On Tuesday, my grade went to Ueno zoo and the Tokyo national museum. Before going to the museum, we went to the Ueno zoo for our science project. During science right now, we were looking at animals, and each one of us was supposed to choose one animal to look at. I chose the polar bear, because they were my favorite animal. After staying in the zoo for about two hours, we ate lunch and moved on to the Tokyo national museum for Humanities. At first I didn’t know that we were going to the museum in same day as we were going to the zoo, but I figured that out when we reached the zoo. I had a lot of fun, and I enjoyed both the museum and the zoo.
In the museum, after I got away from my group and I started to go around the museum with Mimi, Eddie, and Daiki. We left the main museum, and we went to the building next to it where it had more of the whole entire Asia things in there. We looked mainly around the first floor, where we looked at the Qilin. The first floor had one part especially for the Qilin, which I found very interesting. The Qilin is a mythical creature originally from China. It can be mistaken for the Japanese “Kirin”, but it is different.
I took this picture in Tokyo national museum, and on the card next to it which was explaining what the picture was, it said, “A picture copied from a Chinese book with the note: “A cow gave birth to this animal in 1739 (Qianlong 4) and the emperor has also seen it”. I found this Qilin very interesting because I first didn’t understand what a Qilin was until I read the description, and I found that it looked different from other mythical animals.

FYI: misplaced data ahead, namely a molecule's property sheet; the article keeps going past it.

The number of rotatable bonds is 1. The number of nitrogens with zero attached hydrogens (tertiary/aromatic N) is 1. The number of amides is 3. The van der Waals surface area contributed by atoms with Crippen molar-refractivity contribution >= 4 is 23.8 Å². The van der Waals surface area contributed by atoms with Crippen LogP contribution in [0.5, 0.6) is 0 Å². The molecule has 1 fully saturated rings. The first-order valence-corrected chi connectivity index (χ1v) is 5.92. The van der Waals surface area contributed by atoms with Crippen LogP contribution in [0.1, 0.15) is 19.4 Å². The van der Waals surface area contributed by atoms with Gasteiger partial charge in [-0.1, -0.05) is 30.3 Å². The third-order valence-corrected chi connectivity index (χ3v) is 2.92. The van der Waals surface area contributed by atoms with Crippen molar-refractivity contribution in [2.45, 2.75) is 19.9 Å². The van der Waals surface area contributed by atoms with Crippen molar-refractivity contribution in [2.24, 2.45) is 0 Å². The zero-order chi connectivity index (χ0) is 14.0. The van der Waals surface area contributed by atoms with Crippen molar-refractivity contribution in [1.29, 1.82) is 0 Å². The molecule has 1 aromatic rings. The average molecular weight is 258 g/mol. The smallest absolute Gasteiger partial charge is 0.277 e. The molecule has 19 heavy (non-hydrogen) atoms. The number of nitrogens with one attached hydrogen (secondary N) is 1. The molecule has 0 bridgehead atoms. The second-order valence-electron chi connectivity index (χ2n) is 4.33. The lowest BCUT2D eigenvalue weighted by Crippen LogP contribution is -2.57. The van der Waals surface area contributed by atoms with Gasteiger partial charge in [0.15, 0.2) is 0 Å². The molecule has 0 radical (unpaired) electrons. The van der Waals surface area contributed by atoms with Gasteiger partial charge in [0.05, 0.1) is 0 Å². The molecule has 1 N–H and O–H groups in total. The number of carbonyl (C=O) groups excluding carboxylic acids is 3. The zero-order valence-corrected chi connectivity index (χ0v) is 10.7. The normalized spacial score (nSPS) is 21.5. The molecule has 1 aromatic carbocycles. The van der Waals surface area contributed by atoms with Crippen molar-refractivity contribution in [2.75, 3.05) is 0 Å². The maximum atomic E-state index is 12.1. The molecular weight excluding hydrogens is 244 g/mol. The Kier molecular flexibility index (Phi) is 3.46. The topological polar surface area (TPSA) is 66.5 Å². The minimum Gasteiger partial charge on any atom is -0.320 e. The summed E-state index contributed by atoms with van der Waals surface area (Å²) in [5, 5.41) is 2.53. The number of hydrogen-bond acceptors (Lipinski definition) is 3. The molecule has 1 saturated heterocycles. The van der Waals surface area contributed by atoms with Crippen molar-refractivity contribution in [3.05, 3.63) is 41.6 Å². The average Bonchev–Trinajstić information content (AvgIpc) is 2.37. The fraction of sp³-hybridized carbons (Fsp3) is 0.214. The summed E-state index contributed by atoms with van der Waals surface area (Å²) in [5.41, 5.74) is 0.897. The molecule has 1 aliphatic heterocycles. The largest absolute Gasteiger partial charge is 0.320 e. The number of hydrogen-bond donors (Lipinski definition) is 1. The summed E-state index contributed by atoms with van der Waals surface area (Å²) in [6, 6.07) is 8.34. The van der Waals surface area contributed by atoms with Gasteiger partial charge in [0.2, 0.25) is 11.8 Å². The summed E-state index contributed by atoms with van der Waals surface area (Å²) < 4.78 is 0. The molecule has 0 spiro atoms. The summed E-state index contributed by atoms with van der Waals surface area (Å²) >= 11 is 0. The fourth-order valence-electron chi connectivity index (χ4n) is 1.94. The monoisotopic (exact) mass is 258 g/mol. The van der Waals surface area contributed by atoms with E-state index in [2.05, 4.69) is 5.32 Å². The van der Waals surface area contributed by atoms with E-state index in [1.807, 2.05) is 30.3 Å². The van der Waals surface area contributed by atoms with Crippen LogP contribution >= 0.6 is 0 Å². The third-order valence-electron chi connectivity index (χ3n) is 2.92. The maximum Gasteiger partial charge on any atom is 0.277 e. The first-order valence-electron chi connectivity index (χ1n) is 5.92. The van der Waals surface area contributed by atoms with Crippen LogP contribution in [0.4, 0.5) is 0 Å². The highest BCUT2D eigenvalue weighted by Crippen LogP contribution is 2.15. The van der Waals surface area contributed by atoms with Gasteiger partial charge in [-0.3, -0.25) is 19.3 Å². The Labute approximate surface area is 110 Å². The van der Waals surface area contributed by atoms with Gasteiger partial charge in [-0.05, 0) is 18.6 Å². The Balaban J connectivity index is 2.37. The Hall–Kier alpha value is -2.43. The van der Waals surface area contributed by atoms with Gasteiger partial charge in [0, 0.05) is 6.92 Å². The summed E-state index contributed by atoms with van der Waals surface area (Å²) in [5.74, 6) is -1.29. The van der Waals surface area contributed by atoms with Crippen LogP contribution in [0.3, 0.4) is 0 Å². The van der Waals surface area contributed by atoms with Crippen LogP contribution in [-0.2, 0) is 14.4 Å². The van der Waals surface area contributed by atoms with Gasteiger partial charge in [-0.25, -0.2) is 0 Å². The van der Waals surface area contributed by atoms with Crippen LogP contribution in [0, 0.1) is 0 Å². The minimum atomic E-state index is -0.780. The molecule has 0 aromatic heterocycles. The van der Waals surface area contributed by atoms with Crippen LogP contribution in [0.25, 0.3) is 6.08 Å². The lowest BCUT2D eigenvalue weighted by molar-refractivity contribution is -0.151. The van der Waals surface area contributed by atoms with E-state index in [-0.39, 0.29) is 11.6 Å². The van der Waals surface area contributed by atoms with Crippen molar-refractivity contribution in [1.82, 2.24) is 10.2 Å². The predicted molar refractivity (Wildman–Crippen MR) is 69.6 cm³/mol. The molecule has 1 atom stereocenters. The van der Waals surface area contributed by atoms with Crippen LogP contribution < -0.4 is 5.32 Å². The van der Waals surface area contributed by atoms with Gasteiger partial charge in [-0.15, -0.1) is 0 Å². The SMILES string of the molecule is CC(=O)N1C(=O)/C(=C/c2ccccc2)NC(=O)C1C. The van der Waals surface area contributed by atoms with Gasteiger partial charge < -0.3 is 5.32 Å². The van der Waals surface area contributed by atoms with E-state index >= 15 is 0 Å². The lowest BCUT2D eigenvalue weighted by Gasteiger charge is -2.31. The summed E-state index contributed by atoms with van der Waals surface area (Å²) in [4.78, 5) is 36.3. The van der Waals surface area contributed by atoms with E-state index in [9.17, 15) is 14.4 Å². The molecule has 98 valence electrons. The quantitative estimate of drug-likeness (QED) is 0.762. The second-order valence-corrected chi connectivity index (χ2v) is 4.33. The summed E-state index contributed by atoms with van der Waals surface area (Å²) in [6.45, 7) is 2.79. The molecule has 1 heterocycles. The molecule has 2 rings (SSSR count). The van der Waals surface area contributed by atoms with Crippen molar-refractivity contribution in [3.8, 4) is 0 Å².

I also found lots of Haniwa, which are terracotta figures made out of clay. Haniwa was created during the Kofun period, and they were used for ritual use, and with the deads. I found the Haniwa interesting because I first saw one when I was in fourth grade when we our grade went to a museum near Bashamichi station. It was a Japanese history museum, and when I went there, I found a small clay figurine shaped as a horse. And since then, I always liked Haniwa’s so I found the ones at the museum interesting. Haniwa’s were usually placed on top of tombs of leaders of a clan, but it became more developed and Haniwa’s were placed outside of grave area to guard the tomb. The haniwas that are shown wearing armors were containers for souls. The armor and weapons also showed driving away evil spirits and also protecting rulers from calamity.
A haniwa shaped as a horse, and there were many more.